Found in NY outside on mailbox in a group of about 1000, it is about 1/8" long (not counting legs), with dozens of very hair-like legs. The front (?) of the bug appears to have larger leg/antennae, with the longest 2 legs pointed straight backwards.

  • $\begingroup$ Having posted an answer, now I'm unsure. The head seems larger on yours, but that may be a function of age and species. perhaps an expert will happen along and clear-up the matter. There are after all, loads and loads of different moth-types around in N America. $\endgroup$ Commented May 3 at 0:59
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    $\begingroup$ @JiminyCricket. I think it's likely to be a larval moth or butterfly, would need better photos. I don't think carpet beetle larvae tend to cluster. House centipede (Scutigera) also sprang to mind, but that definitely isn't right, it's just the lighting making the hairs look like Scutigera legs $\endgroup$
    – bob1
    Commented May 3 at 1:10
  • $\begingroup$ @bob1 I agree; I was thinking Scutigera, but those have a "bend" in their legs that this doesn't have $\endgroup$
    – Xenalin
    Commented May 3 at 1:14
  • $\begingroup$ @Xenalin If you've got any pictures from the side it might help. There are quite a few hairy caterpillars out there. Could be something like Painted Apple Moth or one of the "tent" moths. Could also try posting to iNaturalist and see what they say. $\endgroup$
    – bob1
    Commented May 3 at 1:28
  • $\begingroup$ @JiminyCricket you are right! Just heard some info from the area that they are spongy moth larvae and are infesting the area. The mailman is delivering the mail to everyone's door because they are on every mailbox! $\endgroup$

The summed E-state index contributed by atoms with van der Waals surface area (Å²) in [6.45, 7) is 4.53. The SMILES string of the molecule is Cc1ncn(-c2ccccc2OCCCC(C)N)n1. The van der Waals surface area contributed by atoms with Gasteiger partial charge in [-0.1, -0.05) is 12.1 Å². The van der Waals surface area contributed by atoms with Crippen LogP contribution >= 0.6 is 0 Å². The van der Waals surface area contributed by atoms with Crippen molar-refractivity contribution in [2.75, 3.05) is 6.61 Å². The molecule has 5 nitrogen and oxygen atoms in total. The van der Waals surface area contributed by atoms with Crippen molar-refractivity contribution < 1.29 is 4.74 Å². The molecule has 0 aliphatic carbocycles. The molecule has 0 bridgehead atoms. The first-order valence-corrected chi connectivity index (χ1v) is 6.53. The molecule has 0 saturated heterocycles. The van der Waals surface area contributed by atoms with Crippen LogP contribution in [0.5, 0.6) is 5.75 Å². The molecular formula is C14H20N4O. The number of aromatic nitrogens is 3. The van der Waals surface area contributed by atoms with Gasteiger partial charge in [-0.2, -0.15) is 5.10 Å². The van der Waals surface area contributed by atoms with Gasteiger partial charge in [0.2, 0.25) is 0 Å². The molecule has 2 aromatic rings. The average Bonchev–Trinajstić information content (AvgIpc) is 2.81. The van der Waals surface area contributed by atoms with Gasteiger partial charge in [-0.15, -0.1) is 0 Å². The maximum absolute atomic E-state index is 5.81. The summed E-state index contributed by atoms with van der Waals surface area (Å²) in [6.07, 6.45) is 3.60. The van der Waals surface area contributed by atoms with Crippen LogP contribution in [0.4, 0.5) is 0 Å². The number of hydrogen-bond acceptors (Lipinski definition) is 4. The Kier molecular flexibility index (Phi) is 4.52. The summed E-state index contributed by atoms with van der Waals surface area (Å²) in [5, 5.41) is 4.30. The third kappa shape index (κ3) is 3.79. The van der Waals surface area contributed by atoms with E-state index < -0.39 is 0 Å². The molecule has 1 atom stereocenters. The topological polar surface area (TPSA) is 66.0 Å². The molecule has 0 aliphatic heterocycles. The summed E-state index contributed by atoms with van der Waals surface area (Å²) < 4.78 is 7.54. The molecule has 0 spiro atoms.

– Xenalin
    Commented May 3 at 17:38

1 Answer 1


This is the larvae of the Spongy Moth (Lymantria dispar) of the Family Erebidae, it is fairly distinctive and frequent.

This species is also invasive to your area:

Lymantria dispar has been introduced to several continents and is now additionally found as an invasive species in Africa, North America and South America. The polyphagous larvae live on a variety of deciduous and coniferous trees and can cause severe damage in years of mass reproduction. Due to these features, Lymantria dispar is listed among the world's 100 worst invasive alien species. Source: https://wikipedia.org

enter image description here

Image ref: https://www.inaturalist.org/photos/135361551, Photo 135361551, (c) nikolettaj, some rights reserved (CC BY-NC)

  • $\begingroup$ Excellent ID. +1 from me. $\endgroup$
    – bob1
    Commented May 6 at 21:05
  • $\begingroup$ @bob1 Haha, thanks Bob, nice to see you on another site. I think biology is the best site for me right now lol. Just found out that it existed. Time to dig through all the old incorrect species-id Q and A's $\endgroup$
    – Arrow
    Commented May 7 at 0:37

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